I truly love Mexico City because everybody is really friendly there. I haven’t encountered any rudeness during two of my visits to the Capital. If you want to see the best part of Mexico City – head to Coyoacan, it’s a fabulous place! In this post, you could read about all the things you could do in Coyoacan.
Do you want to know, how expensive is Mexico City? Check it in the Tripsget App for iPhone (it’s absolutely free and available in all the app stores around the world).
Okay, now it’s about the things to do in Mexico City. Did you know that CDMX (Ciudad de Mexico) has the biggest amount of museums in the entire world?
Things to do in Mexico City:
1. Have a cocktail in one of the bars in Garibaldi surrounded by Mariachi (Garibaldi is the official Mariachi district of CDMX)
2. Go to the top of Torre Latinoamericana for the best panorama of Mexico City
3. Sneak a Peek of Palacio de las Bellas Artes
4. Have a ride in a gondola in Xochimilco
5. Visit the castle of Chapultepec
6. Take a picture of the famous letters CDMX on the main square, Zocalo
7. Visit the Mexican City Metropolitan Cathedral
8. Explore the museum of Frida Kahlo in Coyoacan
9. See the famous statue of Angel in la Reforma
10. Dine in one of the traditional Mexican haciendas – e.g. Hacienda del Tlalpan
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13 thoughts on “Is Mexico City dangerous? Problems of Mexico City. Things to do in CDMX”
Thanks for sharing! I feel that a lot of people miss out on traveling to an amazing destination because there are bad connotations surrounding them like Mexico City or Istanbul. I’m working on opening myself to see more places like Mexico City because they are beautiful parts of the world!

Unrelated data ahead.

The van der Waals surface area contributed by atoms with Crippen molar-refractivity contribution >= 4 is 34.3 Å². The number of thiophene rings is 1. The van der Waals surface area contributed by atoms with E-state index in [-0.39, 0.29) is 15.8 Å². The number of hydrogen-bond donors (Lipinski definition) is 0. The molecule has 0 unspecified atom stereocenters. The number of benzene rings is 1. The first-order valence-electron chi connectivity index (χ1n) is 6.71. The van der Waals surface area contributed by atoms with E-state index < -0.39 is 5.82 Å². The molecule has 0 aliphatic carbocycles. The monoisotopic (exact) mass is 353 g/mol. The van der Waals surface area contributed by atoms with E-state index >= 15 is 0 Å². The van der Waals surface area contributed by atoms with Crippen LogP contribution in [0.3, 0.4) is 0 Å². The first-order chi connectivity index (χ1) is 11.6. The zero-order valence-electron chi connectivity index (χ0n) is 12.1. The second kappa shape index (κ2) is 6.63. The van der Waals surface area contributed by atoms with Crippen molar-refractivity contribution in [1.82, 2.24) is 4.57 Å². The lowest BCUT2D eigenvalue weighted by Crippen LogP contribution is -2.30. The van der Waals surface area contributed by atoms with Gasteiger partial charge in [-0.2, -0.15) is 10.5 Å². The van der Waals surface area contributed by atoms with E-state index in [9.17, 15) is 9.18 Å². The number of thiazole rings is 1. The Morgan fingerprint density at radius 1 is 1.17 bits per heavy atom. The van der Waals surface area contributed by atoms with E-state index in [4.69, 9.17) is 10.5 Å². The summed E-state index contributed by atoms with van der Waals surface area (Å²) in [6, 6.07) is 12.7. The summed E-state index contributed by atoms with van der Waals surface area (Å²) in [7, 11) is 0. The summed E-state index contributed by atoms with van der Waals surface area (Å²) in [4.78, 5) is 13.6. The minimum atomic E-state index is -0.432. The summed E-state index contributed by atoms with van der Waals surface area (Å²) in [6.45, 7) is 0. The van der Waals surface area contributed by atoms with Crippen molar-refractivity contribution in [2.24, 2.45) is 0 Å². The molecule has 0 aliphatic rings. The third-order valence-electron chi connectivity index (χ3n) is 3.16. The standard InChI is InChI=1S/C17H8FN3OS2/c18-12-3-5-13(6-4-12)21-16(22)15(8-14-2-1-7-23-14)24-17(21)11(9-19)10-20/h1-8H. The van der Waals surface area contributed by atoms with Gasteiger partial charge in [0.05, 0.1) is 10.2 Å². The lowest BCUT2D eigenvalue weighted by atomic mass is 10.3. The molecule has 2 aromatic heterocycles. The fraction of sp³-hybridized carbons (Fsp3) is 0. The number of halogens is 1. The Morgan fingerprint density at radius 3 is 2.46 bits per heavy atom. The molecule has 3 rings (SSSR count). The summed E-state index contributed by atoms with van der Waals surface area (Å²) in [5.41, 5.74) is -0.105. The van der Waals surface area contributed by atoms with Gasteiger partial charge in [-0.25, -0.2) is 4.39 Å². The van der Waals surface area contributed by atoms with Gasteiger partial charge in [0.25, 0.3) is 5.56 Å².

Thanks a lot for your comment, Leslie! I guess we, bloggers, need to work harder to make the reputation of various countries and cities better 🙂 I really want to go to Istanbul one day 🙂
Why are Ubers considered safer than taxis? I feel like after a while the “bad” taxi drivers will just join Uber? My goal this year is to visit every country in North America and Mexico is definitely on that list. I was never sure about Mexico City but now I’m looking forward to going!
The problem is, the taxi drivers often work with local mafia. You don’t usually know who is your driver and rarely can complain, while in Uber they have to upload the photos of their passports and besides the route will be tracked in Uber – in case something happens, you have all the data of recent journey saved in your email and app. Besides your can also always share the information of your itinerary with friends via Uber app.
I think you meant “shop” in “You can walk around, shot and be happy about sunny weather” !!!
I think you meant “shop” in “You can walk around, shot and be happy about sunny weather…”
Haha, that’s true 🙂 Thanks for the correction!
I’d love to visit Mexico City! I agree with your views and use the same principles while visiting cities with a certain kind of “dangerous reputation”. We just visited Bogotá; also there even locals were afraid to use taxis and usually texted the license plate to a friend before hopping in – we did the same. Last year we visited the Democratic Republic of the Congo – and absolutely loved it!
Yes, I think in the countries like Colombia you just need to be cautious, – and everything should be alright 🙂 My best friend lived in Colombia for a year almost and she loved it!
I lvoe your honesty! Like so many places we travel, there are good and bad spots! You have to be smart of your surroundings and will usually stay safe. I also love the “things to do section”-very helpful and to-the-point.
That’s absolutely true! Thanks for your comment, Maegan!